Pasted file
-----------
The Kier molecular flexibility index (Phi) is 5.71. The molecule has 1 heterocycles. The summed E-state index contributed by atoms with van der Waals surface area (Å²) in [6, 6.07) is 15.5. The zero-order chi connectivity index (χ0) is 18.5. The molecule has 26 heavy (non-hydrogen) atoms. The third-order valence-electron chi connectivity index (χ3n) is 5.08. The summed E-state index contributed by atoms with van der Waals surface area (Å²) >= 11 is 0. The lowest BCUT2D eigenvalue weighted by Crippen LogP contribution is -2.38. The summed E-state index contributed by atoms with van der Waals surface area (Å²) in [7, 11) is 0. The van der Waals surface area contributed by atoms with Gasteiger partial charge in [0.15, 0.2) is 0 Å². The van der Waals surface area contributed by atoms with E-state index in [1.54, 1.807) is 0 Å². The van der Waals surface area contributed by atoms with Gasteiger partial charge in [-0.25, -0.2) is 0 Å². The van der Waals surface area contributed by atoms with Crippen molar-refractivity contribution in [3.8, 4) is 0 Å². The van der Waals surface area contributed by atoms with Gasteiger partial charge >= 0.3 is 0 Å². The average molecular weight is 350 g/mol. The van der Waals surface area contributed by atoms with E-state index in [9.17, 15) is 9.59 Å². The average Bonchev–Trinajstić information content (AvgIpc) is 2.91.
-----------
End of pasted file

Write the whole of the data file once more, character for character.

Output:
The Kier molecular flexibility index (Phi) is 5.71. The molecule has 1 heterocycles. The summed E-state index contributed by atoms with van der Waals surface area (Å²) in [6, 6.07) is 15.5. The zero-order chi connectivity index (χ0) is 18.5. The molecule has 26 heavy (non-hydrogen) atoms. The third-order valence-electron chi connectivity index (χ3n) is 5.08. The summed E-state index contributed by atoms with van der Waals surface area (Å²) >= 11 is 0. The lowest BCUT2D eigenvalue weighted by Crippen LogP contribution is -2.38. The summed E-state index contributed by atoms with van der Waals surface area (Å²) in [7, 11) is 0. The van der Waals surface area contributed by atoms with Gasteiger partial charge in [0.15, 0.2) is 0 Å². The van der Waals surface area contributed by atoms with E-state index in [1.54, 1.807) is 0 Å². The van der Waals surface area contributed by atoms with Gasteiger partial charge in [-0.25, -0.2) is 0 Å². The van der Waals surface area contributed by atoms with Crippen molar-refractivity contribution in [3.8, 4) is 0 Å². The van der Waals surface area contributed by atoms with Gasteiger partial charge >= 0.3 is 0 Å². The average molecular weight is 350 g/mol. The van der Waals surface area contributed by atoms with E-state index in [9.17, 15) is 9.59 Å². The average Bonchev–Trinajstić information content (AvgIpc) is 2.91.